Tue, Jul 13, 2004 - Page 6 News List

Wedding turns into diplomatic fest

TURKISH TIES The prime minister used his daughter's marriage as an opportunity to push his country's EU bid as well as highlight improved relations with Greece

AP , ISTANBUL

Bridegroom Berat Albayrak, left, bride Esra Albayrak, center, Emine Erdogan, second right, and her husband, Turkish Prime Minister Recep Tayyip Erdogan, right, are seen during the wedding ceremony in Istanbul on Sunday.

PHOTO: EPA

Leaders of Muslim and Christian countries celebrated the wedding of Prime Minister Recep Tayyip Erdogan's daughter, a gathering that the Turkish premier show-

cased as a bridge between the West and the Islamic world.

Esra Erdogan married Berat Albayrak, the son of Turkish journalist Sadik Albayrak, amid tight security in downtown Istanbul.

Thousands of guests attended the ceremony on Sunday, including Jordan's King Abdullah II, Pakistani President Pervez Musharraf, Greek Premier Costas Caramanlis and Romanian Prime Minister Adrian Nastase.

The wedding came as Turkey is pressing to become the first mostly Muslim member of the EU. Erdogan pointed to the wedding celebration as an example of Turkey as a crossroads between the East and the West.

"The people at this ceremony reflect this country: They're from East and West, with their heads covered and uncovered," private TV station NTV quoted Prime Minister Erdogan as saying at the close of the ceremony. "Our guests are the same way. Two are from the East and two from the West."

NTV earlier quoted Erdogan as describing his daughter's wedding as "a meeting of civilizations."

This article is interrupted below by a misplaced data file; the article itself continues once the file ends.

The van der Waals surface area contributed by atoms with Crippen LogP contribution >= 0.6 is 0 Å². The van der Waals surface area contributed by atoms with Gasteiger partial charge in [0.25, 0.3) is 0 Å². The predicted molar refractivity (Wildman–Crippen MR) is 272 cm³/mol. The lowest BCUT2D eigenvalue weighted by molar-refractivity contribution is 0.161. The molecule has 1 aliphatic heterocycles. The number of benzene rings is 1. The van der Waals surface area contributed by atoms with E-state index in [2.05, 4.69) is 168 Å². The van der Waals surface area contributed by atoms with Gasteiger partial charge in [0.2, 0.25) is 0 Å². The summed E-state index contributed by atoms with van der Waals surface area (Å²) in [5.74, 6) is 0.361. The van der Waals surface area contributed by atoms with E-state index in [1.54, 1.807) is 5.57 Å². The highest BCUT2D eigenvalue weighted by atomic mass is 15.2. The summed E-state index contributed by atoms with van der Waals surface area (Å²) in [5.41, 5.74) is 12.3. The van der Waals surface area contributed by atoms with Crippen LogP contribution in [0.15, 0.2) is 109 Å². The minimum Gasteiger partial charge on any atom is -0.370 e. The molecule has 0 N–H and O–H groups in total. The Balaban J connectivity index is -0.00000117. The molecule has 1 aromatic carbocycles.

Erdogan's government, which has Islamic roots, has made Tur-key's bid to join the EU its top priority and the government often promotes the country as a bridge between the West and the Islamic world.

Many Turks, however, fear the EU may exclude Turkey because it is overwhelmingly Muslim.

The four foreign leaders -- two Christian and two Muslim -- served as witnesses at the secular ceremony. In Turkey, only secular marriages are legally accepted.

Ersa Erdogan studied in the US at Indiana University because she wears a headscarf which is banned at universities in this staunchly secular country. The bride's full white gown included a headscarf that glittered with sequins.

Many Turkish Islamists have pushed for EU membership in the hopes that EU laws might be more accepting of Islamic symbols such as the headscarf, which Turkish secularists see as a challenge to the secular state.

Caramanlis' attendance was another sign of improved relations between Turkey and Greece -- traditional rivals that came to the brink of war three times after 1974.

"This is something I couldn't have even dreamed a few years ago," NTV quoted Caramanlis as saying. "This shows that we're doing something right: that a Greek prime minister is a witness at the wedding of a Turkish prime minister's daughter."

The wedding took place amid extremely high security after four suicide bombings in Istanbul last November killed more than 60 people. The attacks were blamed on al-Qaeda.

Some 5,000 police, including snipers, were on duty for the wedding and guests were searched as they entered the site. Nearby streets were closed to traffic and police searched passing cars.

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